After a day of heavy discussions, the satire and wit of Clementine Ford (she/her) was the healing balm I needed.
Ford detailed the history of ‘spinsters’ or unmarried women and proved that all the insults being hurled at women these days aren’t exactly ground-breaking. In fact, women have been branded sluts, whores, bitches, mouthy, prudes, old hags etc.. etc.. for 400 years.
Witch trials, common from about the 1500s, saw over 40,000 women murdered over a 150 year period. These women were usually wise women over the age of 40, and in particular midwives were targeted. The men of the time, unhappy that women were solely responsible for bringing new life into the world, created obstetrics so that men could feel more powerful and take back control from women.
A 17th century jurist by the name of Lord Matthew Hale is famous for, among other things, creating the law which allowed marital rape. A law that was only repealed in the 1970s in Australia. We learn from Ford that in America, Samuel Alito, Associate Justice of the Supreme Court of the United States cited Hale eight times in his opinion to overturn Roe v. Wade. He cited work that was 350 years old. He cited a man who described rape as “an accusation easily to be made and hard to be proved and harder to be defended by the party accused, tho never so innocent.” Or as Ford succinctly (and sarcastically) puts it – “Bitches lie”.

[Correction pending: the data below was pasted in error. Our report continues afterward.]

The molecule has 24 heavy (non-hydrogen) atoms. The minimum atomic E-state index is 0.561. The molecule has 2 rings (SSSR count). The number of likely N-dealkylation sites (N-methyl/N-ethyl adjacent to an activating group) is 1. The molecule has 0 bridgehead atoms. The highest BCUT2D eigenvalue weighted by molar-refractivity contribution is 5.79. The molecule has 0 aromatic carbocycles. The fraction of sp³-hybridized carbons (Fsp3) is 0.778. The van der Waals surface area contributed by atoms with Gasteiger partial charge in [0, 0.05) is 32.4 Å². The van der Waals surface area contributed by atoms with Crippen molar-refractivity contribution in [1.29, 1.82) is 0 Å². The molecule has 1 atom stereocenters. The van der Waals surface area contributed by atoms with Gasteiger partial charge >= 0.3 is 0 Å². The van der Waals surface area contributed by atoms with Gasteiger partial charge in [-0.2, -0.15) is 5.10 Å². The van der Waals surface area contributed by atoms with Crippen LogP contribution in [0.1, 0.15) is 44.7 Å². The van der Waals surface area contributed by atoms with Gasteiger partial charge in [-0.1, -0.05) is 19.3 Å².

Ford continues that in the 19th century Dr. Edward Clarke’s Sex in Education or A Fair Chance for the Girls outlined how educating women would make them sterile and they would be unable to bare children, which is their sole purpose for existing. This sounds like a joke, but it’s not.
There are many men out there who would argue against what Ford was saying, but you can’t argue against history. And at the end of the day, that’s what this was – a history lesson. As Ford began to list off all the ways in which men attempt to make women small, you could feel the solidarity and potent female rage begin to rise in the room.